This is what I preached at my internship site on the First Sunday after Epiphany, on Luke 3:15-17, 21-22:
15 As the people were filled with expectation, and all were questioning in their hearts concerning John, whether he might be the Messiah, 16 John answered all of them by saying, “I baptize you with water; but one who is more powerful than I is coming; I am not worthy to untie the thong of his sandals. He will baptize you with the Holy Spirit and fire. 17 His winnowing fork is in his hand, to clear his threshing floor and to gather the wheat into his granary; but the chaff he will burn with unquenchable fire.”
21 Now when all the people were baptized, and when Jesus also had been baptized and was praying, the heaven was opened, 22 and the Holy Spirit descended upon him in bodily form like a dove. And a voice came from heaven, “You are my Son, the Beloved; with you I am well pleased.”
[It was a little bit of a whirlwind of a preaching morning, two weeks ago, as my supervisor gave me a ride to the airport for my 1:06 flight right after the second worship service, but the sermon itself I think went well. It was certainly a good reminder as I was traveling off to Minnesota for a week-long intensive Public Worship class at Luther Seminary (which I need to blog about too). I hope you will hear some words of promise and peace here as you perhaps are preaching or leading in worship this weekend. So, here’s what I preached:]
It’s hard not to think of your own baptism when you hear about this gospel story of Jesus’ baptism. Not that I could remember it – for my baptism, I was just 2 months old. I was a newbie to this whole human thing, and from what my parents tell me I was not having it. You know those baptisms that feel like they just go on forever because the kid is just crying though the whole thing? That was mine!
I threw my parents off so bad that they switched my first and middle names – so I could have been a Mabel before you today, not an Allison, but they got it squared out. Allison Mabel was declared a baptized & chosen child of God.
Jesus was an adult when he got baptized by John the Baptist. The heavens were opened and God speaks—yes God speaks, not an angel, not a messenger, but God speaks directly and says, “You are my Son, the Beloved; with you I am well pleased.” It’s unclear if just Jesus heard God say this, or if everyone in the world heard this.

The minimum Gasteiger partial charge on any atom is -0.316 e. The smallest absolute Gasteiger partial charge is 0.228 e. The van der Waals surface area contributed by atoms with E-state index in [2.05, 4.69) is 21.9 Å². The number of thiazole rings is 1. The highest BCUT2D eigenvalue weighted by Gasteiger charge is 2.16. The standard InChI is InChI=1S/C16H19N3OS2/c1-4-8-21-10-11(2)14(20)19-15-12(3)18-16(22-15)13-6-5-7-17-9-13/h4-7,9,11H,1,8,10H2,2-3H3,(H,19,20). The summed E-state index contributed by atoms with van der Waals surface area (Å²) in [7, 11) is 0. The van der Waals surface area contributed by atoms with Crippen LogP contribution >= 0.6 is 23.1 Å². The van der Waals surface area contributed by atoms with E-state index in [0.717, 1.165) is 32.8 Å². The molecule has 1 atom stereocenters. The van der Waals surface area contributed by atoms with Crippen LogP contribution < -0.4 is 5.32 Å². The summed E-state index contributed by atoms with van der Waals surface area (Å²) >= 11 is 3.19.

I think it was probably the latter. If we’re talking about the heavens opening and the announcement of Jesus’ ministry, I’m gonna say—that must have been a pretty loud announcement.
Today I want to share with you just a couple gifts of this passage.
I could tell you all the theological holes, discrepancies, or missing plot points, but today I just want to talk about its gifts.
Because, truthfully, sometimes I think I beat-up on Bible passages, and honestly I have been trained to in my theological education—thinking that I’ll get to the root of it; to the real truth of it if I deconstruct it to its atoms and molecules.
But what if we treat this passage like how Jesus is treated here—someone who is talked about as someone who is worthy of love. Someone who is a gift. Someone who is loved, and who is so loved that the person who loves him isn’t afraid to show it or shout it. What if we started there?
The first gift of this passage is that Jesus’ baptism is a marker and a commission into his earthly ministry. It’s like God’s scrapbook page for this memory is full of stars and big hearts and cute metallic eye-catching graphics. This is a big day. Even the universe understands it as a big day as it says “the heavens are opened.” This means that not only is Jesus’ life changing, the world is changing, because of the restoration, healing, and revitalization God will bring through Jesus, the Christ, our Emmanuel.
When God is with us, things happen, and Jesus’ baptism gets a big, beautiful bookmark in the book of God’s story.